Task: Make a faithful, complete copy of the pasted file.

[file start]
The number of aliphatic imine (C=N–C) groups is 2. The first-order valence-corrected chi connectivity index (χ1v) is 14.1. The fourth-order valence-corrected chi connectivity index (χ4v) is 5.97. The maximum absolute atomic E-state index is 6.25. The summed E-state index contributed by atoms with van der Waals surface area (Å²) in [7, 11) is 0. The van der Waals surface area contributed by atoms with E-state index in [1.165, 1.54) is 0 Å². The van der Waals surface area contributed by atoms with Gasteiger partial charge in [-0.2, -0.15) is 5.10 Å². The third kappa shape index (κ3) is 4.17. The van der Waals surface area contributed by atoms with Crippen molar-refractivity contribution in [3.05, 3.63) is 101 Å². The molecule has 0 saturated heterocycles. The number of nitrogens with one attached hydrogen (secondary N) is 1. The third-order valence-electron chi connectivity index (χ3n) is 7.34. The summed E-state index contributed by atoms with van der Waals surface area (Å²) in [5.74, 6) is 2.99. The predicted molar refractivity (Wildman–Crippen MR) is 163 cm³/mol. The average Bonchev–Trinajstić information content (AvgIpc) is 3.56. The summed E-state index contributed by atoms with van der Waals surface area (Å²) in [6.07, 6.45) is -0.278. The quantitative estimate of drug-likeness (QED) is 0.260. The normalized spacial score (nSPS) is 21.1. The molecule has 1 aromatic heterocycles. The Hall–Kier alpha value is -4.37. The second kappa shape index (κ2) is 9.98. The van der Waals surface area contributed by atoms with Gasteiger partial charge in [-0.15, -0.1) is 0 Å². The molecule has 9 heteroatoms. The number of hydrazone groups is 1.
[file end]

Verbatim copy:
The number of aliphatic imine (C=N–C) groups is 2. The first-order valence-corrected chi connectivity index (χ1v) is 14.1. The fourth-order valence-corrected chi connectivity index (χ4v) is 5.97. The maximum absolute atomic E-state index is 6.25. The summed E-state index contributed by atoms with van der Waals surface area (Å²) in [7, 11) is 0. The van der Waals surface area contributed by atoms with E-state index in [1.165, 1.54) is 0 Å². The van der Waals surface area contributed by atoms with Gasteiger partial charge in [-0.2, -0.15) is 5.10 Å². The third kappa shape index (κ3) is 4.17. The van der Waals surface area contributed by atoms with Crippen molar-refractivity contribution in [3.05, 3.63) is 101 Å². The molecule has 0 saturated heterocycles. The number of nitrogens with one attached hydrogen (secondary N) is 1. The third-order valence-electron chi connectivity index (χ3n) is 7.34. The summed E-state index contributed by atoms with van der Waals surface area (Å²) in [5.74, 6) is 2.99. The predicted molar refractivity (Wildman–Crippen MR) is 163 cm³/mol. The average Bonchev–Trinajstić information content (AvgIpc) is 3.56. The summed E-state index contributed by atoms with van der Waals surface area (Å²) in [6.07, 6.45) is -0.278. The quantitative estimate of drug-likeness (QED) is 0.260. The normalized spacial score (nSPS) is 21.1. The molecule has 1 aromatic heterocycles. The Hall–Kier alpha value is -4.37. The second kappa shape index (κ2) is 9.98. The van der Waals surface area contributed by atoms with Gasteiger partial charge in [-0.15, -0.1) is 0 Å². The molecule has 9 heteroatoms. The number of hydrazone groups is 1.